Dodge, Burn and Sponge, the Photoshop CS4 Way
The improvements in Photoshop CS4 come in all shapes and sizes — some big and obvious, and others are important yet easy to miss. The improvements in the Dodge, Burn and Sponge tools fall into this latter group.
By way of explaining what I mean, let me start with an overview of what these tools do, then we'll be in a better position to explain how Adobe has improved them in Photoshop CS4.
Dodging and burning simulate tools from the traditional film darkroom to modify the exposure over potions of a print. To dodge a print, a piece of cardboard or even the hand of the person doing the developing is use used to block the light source and thereby develop that section less than the rest of the print. This has the effect of leaving it lighter than the surrounding areas and is usually done to preserve more detail in shadow areas. Burning is just the opposite. After the standard amount of time has elapsed to develop the print as a whole, additional light is focused in on areas to darken them in the final print. Although Photoshop doesn't work the way traditional darkroom chemistry does, the Dodge and Burn tools produce a similar effect and serve as convenient ways to selectively lighten or darken portions of an image.
Oregon's Mt. Hood as shot
Dodge and Sponge problems in previous versions of Photoshop. The sponge oversaturated the mountain peak while dodging the tree line left it washed out and fake looking.
Dodging with 'Protect Tones' still revealed some detail in the trees and the 'Vibrance' option of the sponge tool worked much better to emphasize the warm glow on Mt. Hood.
The Sponge tool comes to Photoshop by way of watercolor painting where an actual sponge is sometimes used to soak up some of the paint in order to modify how much color remains in part of a painting. The sponge tool in Photoshop similarly can be used to desaturate (or saturate) the color where it is applied to an image.
Although these tools in Photoshop are indeed convenient, they aren't perfect. Dodge and Burn tend to lighten and darken indiscriminately where they are applied, and the Sponge tool tends to saturate or desaturate equally indiscriminately where used. If you aren't careful, you can end up doing more harm to an image than good when using them. They can be used to good effect, but it's been all too easy for them to be overused. Photoshop CS4 addresses this problem quite effectively.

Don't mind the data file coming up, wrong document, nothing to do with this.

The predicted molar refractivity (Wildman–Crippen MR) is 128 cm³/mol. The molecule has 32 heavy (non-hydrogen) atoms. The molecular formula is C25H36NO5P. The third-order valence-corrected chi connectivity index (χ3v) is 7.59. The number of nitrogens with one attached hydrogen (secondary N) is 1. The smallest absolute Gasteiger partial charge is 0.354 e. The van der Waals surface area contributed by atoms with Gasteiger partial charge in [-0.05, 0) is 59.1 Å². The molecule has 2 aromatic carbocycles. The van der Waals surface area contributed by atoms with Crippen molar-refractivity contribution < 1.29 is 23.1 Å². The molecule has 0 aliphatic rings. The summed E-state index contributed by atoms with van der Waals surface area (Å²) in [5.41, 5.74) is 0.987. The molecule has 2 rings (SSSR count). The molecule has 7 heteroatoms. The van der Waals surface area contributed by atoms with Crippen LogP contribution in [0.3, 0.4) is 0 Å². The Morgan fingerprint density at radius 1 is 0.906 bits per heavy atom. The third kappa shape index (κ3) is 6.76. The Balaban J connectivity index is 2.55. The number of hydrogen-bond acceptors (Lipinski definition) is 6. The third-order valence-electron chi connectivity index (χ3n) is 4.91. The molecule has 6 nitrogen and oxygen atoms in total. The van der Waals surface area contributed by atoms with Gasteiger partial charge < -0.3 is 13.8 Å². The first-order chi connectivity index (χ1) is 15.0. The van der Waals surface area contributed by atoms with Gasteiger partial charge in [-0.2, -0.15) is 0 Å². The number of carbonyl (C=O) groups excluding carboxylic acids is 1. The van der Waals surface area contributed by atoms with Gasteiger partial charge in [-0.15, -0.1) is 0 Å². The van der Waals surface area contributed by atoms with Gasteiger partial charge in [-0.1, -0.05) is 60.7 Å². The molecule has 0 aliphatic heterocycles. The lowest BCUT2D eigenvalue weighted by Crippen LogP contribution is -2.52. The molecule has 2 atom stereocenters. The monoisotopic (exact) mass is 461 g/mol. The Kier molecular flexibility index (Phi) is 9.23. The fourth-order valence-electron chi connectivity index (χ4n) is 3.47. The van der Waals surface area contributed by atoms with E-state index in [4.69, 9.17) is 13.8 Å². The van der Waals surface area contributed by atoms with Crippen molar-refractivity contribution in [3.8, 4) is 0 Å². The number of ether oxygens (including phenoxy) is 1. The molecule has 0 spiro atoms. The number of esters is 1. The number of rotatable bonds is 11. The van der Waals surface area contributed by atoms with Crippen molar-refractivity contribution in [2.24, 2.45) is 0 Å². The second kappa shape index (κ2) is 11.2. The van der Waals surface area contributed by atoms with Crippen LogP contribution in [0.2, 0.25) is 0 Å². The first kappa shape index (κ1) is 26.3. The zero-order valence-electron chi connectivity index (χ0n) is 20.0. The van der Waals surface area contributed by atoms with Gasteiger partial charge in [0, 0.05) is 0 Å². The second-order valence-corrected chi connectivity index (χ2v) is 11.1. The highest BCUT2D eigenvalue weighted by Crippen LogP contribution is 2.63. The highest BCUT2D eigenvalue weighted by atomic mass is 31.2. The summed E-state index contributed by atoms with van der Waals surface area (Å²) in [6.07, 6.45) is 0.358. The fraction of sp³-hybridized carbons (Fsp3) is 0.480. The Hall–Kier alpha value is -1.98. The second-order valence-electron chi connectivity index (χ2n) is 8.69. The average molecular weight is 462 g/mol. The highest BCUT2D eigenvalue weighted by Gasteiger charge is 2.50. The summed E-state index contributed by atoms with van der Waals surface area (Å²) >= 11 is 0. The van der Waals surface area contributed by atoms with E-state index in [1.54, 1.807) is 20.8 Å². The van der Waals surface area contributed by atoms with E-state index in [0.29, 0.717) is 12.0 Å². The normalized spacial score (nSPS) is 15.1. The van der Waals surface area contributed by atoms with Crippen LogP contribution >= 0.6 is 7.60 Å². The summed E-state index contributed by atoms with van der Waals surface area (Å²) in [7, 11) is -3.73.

Accessing the Dodge, Burn and Sponge tools is still done the same way. You'll find them sharing one of the boxes in the tools palette on the left-hand side of the Photoshop main window. Clicking on whichever one is showing in the palette and dragging your mouse to the right will reveal the other two. After picking whichever one you need, you can fine tune what it does by means of the Options bar along the top of the Photoshop window. The options for all three are similar and are shown here. What's new in Photoshop CS4 is the checkbox at the end of each. In the options for Dodge and Burn, there's now a checkbox "Protect Tones" and in the Sponge tool you'll find a checkbox for "Vibrance." Each of these is checked by default, and for good reason.
"Protect Tones" is particularly helpful when dodging and prevents problems with haloing and washed out colors. In previous versions of Photoshop, it was all too easy to end up with areas that looked like they had been bleached when all you were trying to do was lighten up some of the shadows to show more detail. The same thing could happen when burning an area too darken it too but less often. Instead of lighter colored halos and washed out color though you could end up with black fringe halos and oversaturated colors. Checking "Protect Tones" tells Photoshop to use a new, more sophisticated algorithm when dodging and burning to allow you to better control brightness without such artifacts.
The "Vibrance" checkbox performs a similar improvement when using the Sponge tool. Previous versions of Photoshop saturated or desaturated all pixels equally to which the Sponge was applied. As you might have guessed, checking "Vibrance" tells Photoshop to use the same vibrance algorithm recently added to Camera Raw and Lightroom instead of the traditional method of changing saturation. Rather than raising or lowering saturation an equal amount for all pixels, vibrance affects areas of an image proportionally to how much they need it. Areas that are already fairly well saturated get affected less than pixels that could benefit more. This means you can paint with the Sponge tool over part of an image without having to worry about garish oversaturation nearly as much as in previous versions of Photoshop.
CS4 makes it easy to get good results with the Dodge, Burn and Sponge tools. They still operate directly on the pixels of an image rather than on a separate layer, but this just gives Adobe something to add to the next release of Photoshop. Progress marches on.